As many of you already know, real estate investing can be very exciting. Especially when you get that deal you know is going to sell for a nice profit. Most of you who are new to real estate investing are going to take it one step at a time – certainly the smart (and correct) move in the beginning.
However, once you fully understand all of the benefits of real estate investing, one of which is the potential to grow very quickly using leverage, you may decide to buy as many deals as you can, as fast as you can. If you fit into this profile, pay close attention to what I am saying, so you don’t get burned and potentially lose money.
If you are buying houses to flip, many things can happen that can hurt you and prevent you from doing other deals. Consider the following situation that prompted me to share this with you.
A Painful Flipping Story
Mary and Greg are new to real estate investing, and just completed a weekend flipper training course. They decide that they are going to rehab and flip 3 houses every month. Just in case you are new to this, rehabbing and flipping 3 houses a month is a lot! Start with a single house!
They have excellent credit and good reserves, and use leverage with hard money to finance 2 deals with one lender and 1 with another, all within 30 days. Why did they use 2 lenders? Their first lender was not comfortable with them doing more than 2 deals simultaneously and strongly advised them not to do deal 3. Unfortunately, they took another path. Let’s look at each deal and see what happened.
The rehab begins and they complete it with some subs they know (it was a very light rehab) and put it on the market. No offers yet but they expect one soon. After 60 days, they finally get an offer. It’s also a bit lower than expected but Mary and Greg accept it. The inspection takes place and a list of repairs comes back that includes a roof and a hazardous electric panel that the buyer demands be replaced.
Mary and Greg didn’t notice this when they purchased it from the wholesaler. In fact, they only had 5 minutes to make a decision to buy as there were multiple buyers ready to purchase it if they did not. It was a thin deal to begin with and now with items they agree to fix, plus additional unforeseen closing costs, Mary and Greg get lucky and break even.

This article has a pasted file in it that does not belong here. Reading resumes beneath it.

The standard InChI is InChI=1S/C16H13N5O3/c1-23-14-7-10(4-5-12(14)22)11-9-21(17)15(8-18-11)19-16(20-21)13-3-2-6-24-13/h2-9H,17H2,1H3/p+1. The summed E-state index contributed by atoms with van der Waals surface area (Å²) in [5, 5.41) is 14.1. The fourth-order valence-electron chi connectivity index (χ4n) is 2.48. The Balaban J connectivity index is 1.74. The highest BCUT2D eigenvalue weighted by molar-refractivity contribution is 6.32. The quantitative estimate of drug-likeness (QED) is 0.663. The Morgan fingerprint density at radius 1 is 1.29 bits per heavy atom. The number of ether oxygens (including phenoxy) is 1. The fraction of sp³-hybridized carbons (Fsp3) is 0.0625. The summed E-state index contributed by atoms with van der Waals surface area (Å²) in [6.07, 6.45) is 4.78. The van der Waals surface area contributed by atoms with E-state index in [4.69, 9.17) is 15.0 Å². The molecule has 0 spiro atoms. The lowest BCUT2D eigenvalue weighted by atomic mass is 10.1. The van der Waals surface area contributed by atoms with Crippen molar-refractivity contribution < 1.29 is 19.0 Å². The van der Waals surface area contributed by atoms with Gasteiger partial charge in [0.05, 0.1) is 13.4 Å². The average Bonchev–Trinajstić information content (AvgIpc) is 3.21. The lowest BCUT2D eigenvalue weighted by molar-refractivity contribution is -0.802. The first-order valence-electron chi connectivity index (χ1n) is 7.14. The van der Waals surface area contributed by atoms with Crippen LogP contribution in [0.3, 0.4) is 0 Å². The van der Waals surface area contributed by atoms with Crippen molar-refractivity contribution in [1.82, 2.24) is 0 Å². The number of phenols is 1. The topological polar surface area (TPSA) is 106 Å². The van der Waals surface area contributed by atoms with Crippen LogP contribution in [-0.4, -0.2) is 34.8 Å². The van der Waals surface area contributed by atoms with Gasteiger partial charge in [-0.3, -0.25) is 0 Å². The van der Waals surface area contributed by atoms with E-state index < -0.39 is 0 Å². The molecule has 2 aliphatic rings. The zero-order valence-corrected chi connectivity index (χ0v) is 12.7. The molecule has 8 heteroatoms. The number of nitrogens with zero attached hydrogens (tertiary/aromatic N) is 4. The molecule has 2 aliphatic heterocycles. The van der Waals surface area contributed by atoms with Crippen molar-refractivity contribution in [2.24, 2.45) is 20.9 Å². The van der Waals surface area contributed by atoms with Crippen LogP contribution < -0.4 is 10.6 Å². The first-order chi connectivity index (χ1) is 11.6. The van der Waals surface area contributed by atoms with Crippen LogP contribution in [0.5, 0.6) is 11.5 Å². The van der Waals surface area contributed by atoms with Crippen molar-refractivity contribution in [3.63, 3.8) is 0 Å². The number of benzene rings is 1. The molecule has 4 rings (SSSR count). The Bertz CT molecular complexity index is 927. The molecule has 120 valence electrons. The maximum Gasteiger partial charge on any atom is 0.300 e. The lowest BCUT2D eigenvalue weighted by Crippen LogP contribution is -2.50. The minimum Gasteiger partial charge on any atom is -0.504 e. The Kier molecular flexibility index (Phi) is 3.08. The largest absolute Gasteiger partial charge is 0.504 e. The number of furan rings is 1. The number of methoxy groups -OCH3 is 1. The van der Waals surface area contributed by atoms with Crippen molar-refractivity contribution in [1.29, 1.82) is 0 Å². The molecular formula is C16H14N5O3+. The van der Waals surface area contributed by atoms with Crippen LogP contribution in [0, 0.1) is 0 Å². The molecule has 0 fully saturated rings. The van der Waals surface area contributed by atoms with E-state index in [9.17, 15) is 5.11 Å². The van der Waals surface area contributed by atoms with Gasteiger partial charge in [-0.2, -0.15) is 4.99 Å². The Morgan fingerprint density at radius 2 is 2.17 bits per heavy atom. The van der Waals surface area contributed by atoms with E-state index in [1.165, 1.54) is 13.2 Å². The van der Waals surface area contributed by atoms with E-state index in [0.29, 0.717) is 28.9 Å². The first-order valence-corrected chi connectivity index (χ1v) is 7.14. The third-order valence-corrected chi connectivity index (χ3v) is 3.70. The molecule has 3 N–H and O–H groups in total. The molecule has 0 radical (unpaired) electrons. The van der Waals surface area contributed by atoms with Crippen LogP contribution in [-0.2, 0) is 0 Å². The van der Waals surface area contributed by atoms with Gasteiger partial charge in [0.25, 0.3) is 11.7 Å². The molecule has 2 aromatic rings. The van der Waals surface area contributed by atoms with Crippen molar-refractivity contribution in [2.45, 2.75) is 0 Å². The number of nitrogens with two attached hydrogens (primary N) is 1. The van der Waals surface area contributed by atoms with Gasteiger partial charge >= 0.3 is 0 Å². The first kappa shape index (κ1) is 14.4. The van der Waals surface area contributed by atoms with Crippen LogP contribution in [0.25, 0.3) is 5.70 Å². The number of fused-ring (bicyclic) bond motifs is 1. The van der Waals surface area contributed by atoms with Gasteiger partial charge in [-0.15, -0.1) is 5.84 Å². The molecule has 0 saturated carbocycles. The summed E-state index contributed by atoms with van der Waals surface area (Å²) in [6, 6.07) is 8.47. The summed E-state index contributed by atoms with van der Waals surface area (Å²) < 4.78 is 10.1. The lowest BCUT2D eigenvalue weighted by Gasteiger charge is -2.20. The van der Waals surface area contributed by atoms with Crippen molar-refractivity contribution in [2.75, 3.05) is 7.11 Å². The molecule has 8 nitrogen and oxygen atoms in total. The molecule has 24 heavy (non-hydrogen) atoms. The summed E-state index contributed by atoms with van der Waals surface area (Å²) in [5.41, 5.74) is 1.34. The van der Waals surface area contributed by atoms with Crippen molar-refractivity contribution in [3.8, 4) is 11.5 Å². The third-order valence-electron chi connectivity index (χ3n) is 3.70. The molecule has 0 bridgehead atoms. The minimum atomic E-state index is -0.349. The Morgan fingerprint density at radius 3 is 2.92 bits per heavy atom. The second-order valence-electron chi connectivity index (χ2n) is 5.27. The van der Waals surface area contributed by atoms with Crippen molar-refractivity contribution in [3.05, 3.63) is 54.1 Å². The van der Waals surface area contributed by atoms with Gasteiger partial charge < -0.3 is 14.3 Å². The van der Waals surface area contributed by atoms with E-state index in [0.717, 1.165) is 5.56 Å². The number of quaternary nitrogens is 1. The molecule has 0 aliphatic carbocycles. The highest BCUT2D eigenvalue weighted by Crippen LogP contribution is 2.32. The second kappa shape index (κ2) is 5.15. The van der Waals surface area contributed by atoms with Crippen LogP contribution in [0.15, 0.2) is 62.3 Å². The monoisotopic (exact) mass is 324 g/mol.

Mary and Greg give their contractor a check to get started and after 3 weeks of no work performed, start to wonder what is going on. The check cleared the bank, but their contractor cannot be found – $6,000 gone! They find another contractor (this time a reputable one) and have to start from the beginning. They learn a lot from this experience, and from breaking even on Deal 1, and realize they better make sure this one is market ready.
Mary and Greg have to spend a bit more money than they anticipated, but believe it will pay off for them when they go to market. It does and they end up making $7,500, which is less than half of what they originally expected. The good news is they will not lose money, but will need to use all of this profit for Deal 3.
This turned out to be a very big project with over $40,000 in total scope of work. Unfortunately, this bid came from their first contractor who stole their money and walked off the job. After the new contractor assesses the property, they receive a more accurate bid in the amount of $66,000 – OUCH! Mary and Greg realize they should probably wholesale this deal as is. Unfortunately, there isn’t enough room in the deal to move it and they would have to take a $5,000 loss just to get rid of it. Against their better judgment, they decide to keep working on it. After 6 months of work (and interest payments), and more than 50% over budget, Mary and Greg end up losing over $16,000, for a net loss of $8,500!
In real estate investing, anything can happen. Even with the most experienced investors. However, when you are new in the business, you are exposed to more risk due to the fact that your experience is limited. What I see consistently with new investors is they overpay for real estate deals and they underestimate the true scope of work.
Overpaying for real estate deals, because you are in a competitive situation, is a recipe for disaster. Be patient. There will be other deals that will have better numbers. Also, never put down non-refundable earnest money unless you have done your due diligence.
Your rehab budget should have a minimum 10% buffer in it for unknowns (and the older the property, the higher that percentage should be) and be created by a reputable contractor. Failure to appropriately estimate the true costs of a rehab could cause you to be out of pocket with a significant amount of capital to cover these unforeseen costs. If you have multiple deals going on simultaneously, you could potentially be in a situation where you run out of money!
The point here: start with one property and get some experience before diving in too deep by trying to rehab and flip multiple houses each month.